User-generated-content contests are amazing ways to engage prospects, get them involved with your business and make you more relatable.

They work by asking the public (starting with your social followers) to post a self-made piece of content under your contest/competition guidelines.

If you’re lucky, your contest will generate a high volume of entries and encourage people to share it on their own social profiles, creating a viral-like effect.

This type of gamification works especially well when asking users to create a video or image. These are really quick to create and they don’t demand the same levels of effort as a written entry (like this!).

One of the best examples of a UGC contest is NatGeo’s wanderlust contest. This competition asked users to enter their best nature shot simply by tagging their photo with the hashtag #wanderlustcontest on Instagram.

gamification marketing user generated content

This made it incredibly easy for users to enter (without having to go out of their way) and allowed entrants to view their competitors’ entries!

#3: Badges

Ever heard the saying, ‘wearing it like a badge of honour?’

When it comes to marketing, customers love to show off their loyalty, and by encouraging them to do this, they’re effectively recommending you to others!

Rewarding your prospects/customers with badges as they make their way through their purchasing journey can be a great way of encouraging them to keep going (so they achieve more badges) and share their experiences with others.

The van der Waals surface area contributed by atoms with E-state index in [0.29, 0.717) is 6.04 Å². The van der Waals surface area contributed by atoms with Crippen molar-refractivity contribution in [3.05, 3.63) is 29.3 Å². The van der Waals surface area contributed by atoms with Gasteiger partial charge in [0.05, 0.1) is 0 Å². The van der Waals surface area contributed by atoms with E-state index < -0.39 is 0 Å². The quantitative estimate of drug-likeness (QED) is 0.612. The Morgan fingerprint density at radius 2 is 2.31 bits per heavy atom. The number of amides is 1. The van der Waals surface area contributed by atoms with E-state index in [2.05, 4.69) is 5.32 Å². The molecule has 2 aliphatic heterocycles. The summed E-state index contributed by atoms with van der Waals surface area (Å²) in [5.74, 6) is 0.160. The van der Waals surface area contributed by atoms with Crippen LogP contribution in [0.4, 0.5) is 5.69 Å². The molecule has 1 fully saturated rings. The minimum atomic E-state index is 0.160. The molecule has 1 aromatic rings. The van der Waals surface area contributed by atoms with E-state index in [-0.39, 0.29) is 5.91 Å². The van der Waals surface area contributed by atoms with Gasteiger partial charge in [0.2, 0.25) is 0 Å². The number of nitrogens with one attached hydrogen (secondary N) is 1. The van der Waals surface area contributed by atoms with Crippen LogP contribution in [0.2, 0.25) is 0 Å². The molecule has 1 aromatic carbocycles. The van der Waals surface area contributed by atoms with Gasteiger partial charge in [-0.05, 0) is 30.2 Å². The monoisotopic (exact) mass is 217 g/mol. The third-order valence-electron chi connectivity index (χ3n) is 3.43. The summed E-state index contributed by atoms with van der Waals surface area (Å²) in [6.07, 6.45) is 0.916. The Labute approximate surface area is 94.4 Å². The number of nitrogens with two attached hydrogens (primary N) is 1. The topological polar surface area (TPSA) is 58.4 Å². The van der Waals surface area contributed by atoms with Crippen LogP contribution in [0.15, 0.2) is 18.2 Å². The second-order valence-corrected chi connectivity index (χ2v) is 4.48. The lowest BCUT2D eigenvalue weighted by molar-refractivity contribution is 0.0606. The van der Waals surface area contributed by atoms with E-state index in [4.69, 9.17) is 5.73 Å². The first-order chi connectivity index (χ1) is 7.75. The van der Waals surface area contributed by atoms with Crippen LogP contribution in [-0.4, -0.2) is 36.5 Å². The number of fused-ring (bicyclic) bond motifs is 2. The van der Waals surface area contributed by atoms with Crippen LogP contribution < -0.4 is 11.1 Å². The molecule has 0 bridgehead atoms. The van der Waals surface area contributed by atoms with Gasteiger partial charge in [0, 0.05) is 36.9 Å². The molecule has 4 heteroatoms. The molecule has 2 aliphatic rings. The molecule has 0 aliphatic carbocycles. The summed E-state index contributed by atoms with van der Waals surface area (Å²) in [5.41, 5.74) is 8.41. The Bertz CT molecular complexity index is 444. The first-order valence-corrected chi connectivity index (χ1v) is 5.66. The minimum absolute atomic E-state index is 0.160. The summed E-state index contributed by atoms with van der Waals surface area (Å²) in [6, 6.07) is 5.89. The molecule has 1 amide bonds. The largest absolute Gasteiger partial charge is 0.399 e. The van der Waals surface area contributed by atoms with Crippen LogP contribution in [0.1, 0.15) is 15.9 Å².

Badges, pins or stamps are a very simple and yet incredibly easy way of gamifying your offerings. They offer status, aspiration and fun for prospects.

A great example of the use of badges is by the popular game streaming service Twitch.

gamification marketing badges

They encourage their content creators to reward loyal members of their community with a VIP badge. These users are immune to channel moderation settings and have the VIP badge beside their username, proving their loyalty to the rest of the community.

#4: Collaboration Offers

Remember that Mcdonald’s game I mentioned earlier? That’s an example of a collaboration offer between Hasbro (the owners of Monopoly) and the world’s biggest fast-food chain.

Mcdonald’s receive the benefits of return custom and better engagement from their customers, whilst Hasbro increases their exposure and remains relevant in today’s intensely-competitive game market.

gamification marketing collaboration

Collaboration offers benefits to two companies equally, effectively increasing their reach by tapping into their partner’s audience, aiding their growth.

If you are keen on creating a collaboration offer (like Mcdonald’s) be careful not to team up with a competitor, as you may lose long-term business. I’d suggest picking a business that appeals to your target market but is in a completely different industry to your own.